Siphokazi Mdlankomo Interview

I am sure Siphokazi Mdlankomo crept her way into everyone’s hearts on MasterChef South Africa. I had the pleasure of spending some time with her at the Good Food and Wine Show this year and her smile is contagious. Sipho is the second half of the duo #ShortChefSkinnyChef.

Siphokazi Mdlankomo And Claire Allen
Siphokazi Mdlankomo And Claire Allen

Who has been the most influential person in your life?

My mother, and then came along Liz who has employed me as a domestic worker for the past fifteen years.

What started you on the path of cooking?

I have always loved cooking. My earliest memories are of me in the kitchen cooking with my gran, watching cooking shows and trying to recreate the dishes.

Which three ingredients could you not live without?

Garlic, onions and tomatoes – you can make so much with those three ingredients.

Which of your kitchen tools would you take with you anywhere and everywhere?

My Global Knives

Do you have any pet peeves in the kitchen?

Not really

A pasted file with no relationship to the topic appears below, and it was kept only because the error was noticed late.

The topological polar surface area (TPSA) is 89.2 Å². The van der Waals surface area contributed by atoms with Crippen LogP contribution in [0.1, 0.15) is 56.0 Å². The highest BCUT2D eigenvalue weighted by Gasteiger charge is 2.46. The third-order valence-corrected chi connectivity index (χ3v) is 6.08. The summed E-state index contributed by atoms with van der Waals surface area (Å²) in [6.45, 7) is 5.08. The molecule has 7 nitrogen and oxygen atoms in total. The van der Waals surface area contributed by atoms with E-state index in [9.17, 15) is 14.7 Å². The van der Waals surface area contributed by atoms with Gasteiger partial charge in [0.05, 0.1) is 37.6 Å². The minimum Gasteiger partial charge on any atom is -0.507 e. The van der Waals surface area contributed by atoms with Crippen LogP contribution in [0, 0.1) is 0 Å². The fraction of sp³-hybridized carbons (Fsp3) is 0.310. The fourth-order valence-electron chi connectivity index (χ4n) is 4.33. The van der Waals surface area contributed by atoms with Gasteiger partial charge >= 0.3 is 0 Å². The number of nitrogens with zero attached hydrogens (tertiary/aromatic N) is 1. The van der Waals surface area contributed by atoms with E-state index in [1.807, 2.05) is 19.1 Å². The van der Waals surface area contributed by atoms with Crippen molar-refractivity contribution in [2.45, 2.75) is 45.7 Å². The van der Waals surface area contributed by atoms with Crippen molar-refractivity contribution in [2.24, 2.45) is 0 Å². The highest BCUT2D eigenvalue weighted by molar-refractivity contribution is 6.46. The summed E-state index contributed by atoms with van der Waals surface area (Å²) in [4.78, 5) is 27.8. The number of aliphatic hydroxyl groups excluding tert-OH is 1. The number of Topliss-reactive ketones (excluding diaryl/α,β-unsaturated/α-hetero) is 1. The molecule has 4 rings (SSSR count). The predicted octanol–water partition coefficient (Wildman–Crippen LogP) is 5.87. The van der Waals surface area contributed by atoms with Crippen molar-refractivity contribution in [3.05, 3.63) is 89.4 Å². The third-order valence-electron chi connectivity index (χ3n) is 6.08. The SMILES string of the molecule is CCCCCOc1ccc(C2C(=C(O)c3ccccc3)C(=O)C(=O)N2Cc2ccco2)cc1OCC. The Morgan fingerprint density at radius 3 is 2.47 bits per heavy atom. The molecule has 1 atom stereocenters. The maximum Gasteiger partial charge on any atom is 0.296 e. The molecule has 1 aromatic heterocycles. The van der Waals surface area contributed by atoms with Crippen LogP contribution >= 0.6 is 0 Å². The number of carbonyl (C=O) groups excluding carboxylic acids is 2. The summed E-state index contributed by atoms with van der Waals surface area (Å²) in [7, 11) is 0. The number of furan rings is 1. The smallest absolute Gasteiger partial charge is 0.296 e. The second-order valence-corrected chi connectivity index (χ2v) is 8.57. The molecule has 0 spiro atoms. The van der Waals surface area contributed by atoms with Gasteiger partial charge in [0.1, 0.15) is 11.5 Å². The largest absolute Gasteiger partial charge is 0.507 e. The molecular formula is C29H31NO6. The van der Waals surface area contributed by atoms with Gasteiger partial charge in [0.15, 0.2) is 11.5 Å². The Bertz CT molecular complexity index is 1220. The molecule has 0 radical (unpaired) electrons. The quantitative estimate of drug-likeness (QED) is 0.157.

Which meal is your all time favourite?

Osso Buco

Which restaurant would you visit over and over again?

I do not go out to eat at restaurants but it would have to be Chefs Warehouse.

If you could only have one recipe book, which one would it be?

My own recipe book ‘My Little Black Recipe Book’.

If you could work alongside one chef for a day who would that be?

I would love to work with Rick Stein!

Which ingredient will you not eat or cook with?


What is on top of your bucket list?

Further my studies in the culinary field, visit Italy and have my own cooking show!

What is your food philosophy?


Disclosure: This interview was facilitated by Megan Neale from Exposed By Her Public Relations. This post is in line with my blogging policy.

What I blogged July 27:

I return from leave today and will start replying to blog comments from tomorrow.

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13 thoughts on “Siphokazi Mdlankomo Interview

  1. Mdlankomo, 39, who grew up in a small rural village in Eastern Cape province with her mother, grandmother and three brothers, said her family did not have a satellite TV subscription when the series began and were unable to watch her, but she had rectified this so they could follow her progress. “She’s effectively never been treated as a domestic worker in our home. She’s equal to all of us. It’s a misnomer that all domestic workers are treated badly in South Africa. That’s not what we experience in our household. It’s equal opportunities for all.”

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